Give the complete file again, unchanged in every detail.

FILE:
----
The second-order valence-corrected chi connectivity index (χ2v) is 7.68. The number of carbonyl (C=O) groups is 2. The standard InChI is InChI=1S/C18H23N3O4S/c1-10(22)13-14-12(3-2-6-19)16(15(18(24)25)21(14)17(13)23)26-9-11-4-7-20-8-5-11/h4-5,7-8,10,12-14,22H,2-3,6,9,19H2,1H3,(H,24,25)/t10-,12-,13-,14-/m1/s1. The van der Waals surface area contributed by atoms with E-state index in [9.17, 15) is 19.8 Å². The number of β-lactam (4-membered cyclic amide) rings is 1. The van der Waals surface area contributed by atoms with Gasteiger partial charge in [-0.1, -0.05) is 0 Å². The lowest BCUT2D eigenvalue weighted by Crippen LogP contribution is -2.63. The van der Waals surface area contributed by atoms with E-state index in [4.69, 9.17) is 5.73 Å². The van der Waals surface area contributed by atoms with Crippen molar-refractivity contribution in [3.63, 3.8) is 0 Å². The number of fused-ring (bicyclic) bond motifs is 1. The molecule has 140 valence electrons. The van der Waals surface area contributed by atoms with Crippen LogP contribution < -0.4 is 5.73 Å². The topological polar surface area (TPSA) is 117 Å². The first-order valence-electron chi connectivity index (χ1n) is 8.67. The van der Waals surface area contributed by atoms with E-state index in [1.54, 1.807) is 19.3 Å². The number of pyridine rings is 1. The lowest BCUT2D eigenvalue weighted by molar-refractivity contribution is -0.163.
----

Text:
The second-order valence-corrected chi connectivity index (χ2v) is 7.68. The number of carbonyl (C=O) groups is 2. The standard InChI is InChI=1S/C18H23N3O4S/c1-10(22)13-14-12(3-2-6-19)16(15(18(24)25)21(14)17(13)23)26-9-11-4-7-20-8-5-11/h4-5,7-8,10,12-14,22H,2-3,6,9,19H2,1H3,(H,24,25)/t10-,12-,13-,14-/m1/s1. The van der Waals surface area contributed by atoms with E-state index in [9.17, 15) is 19.8 Å². The number of β-lactam (4-membered cyclic amide) rings is 1. The van der Waals surface area contributed by atoms with Gasteiger partial charge in [-0.1, -0.05) is 0 Å². The lowest BCUT2D eigenvalue weighted by Crippen LogP contribution is -2.63. The van der Waals surface area contributed by atoms with E-state index in [4.69, 9.17) is 5.73 Å². The van der Waals surface area contributed by atoms with Crippen molar-refractivity contribution in [3.63, 3.8) is 0 Å². The number of fused-ring (bicyclic) bond motifs is 1. The molecule has 140 valence electrons. The van der Waals surface area contributed by atoms with Crippen LogP contribution < -0.4 is 5.73 Å². The topological polar surface area (TPSA) is 117 Å². The first-order valence-electron chi connectivity index (χ1n) is 8.67. The van der Waals surface area contributed by atoms with E-state index in [1.54, 1.807) is 19.3 Å². The number of pyridine rings is 1. The lowest BCUT2D eigenvalue weighted by molar-refractivity contribution is -0.163.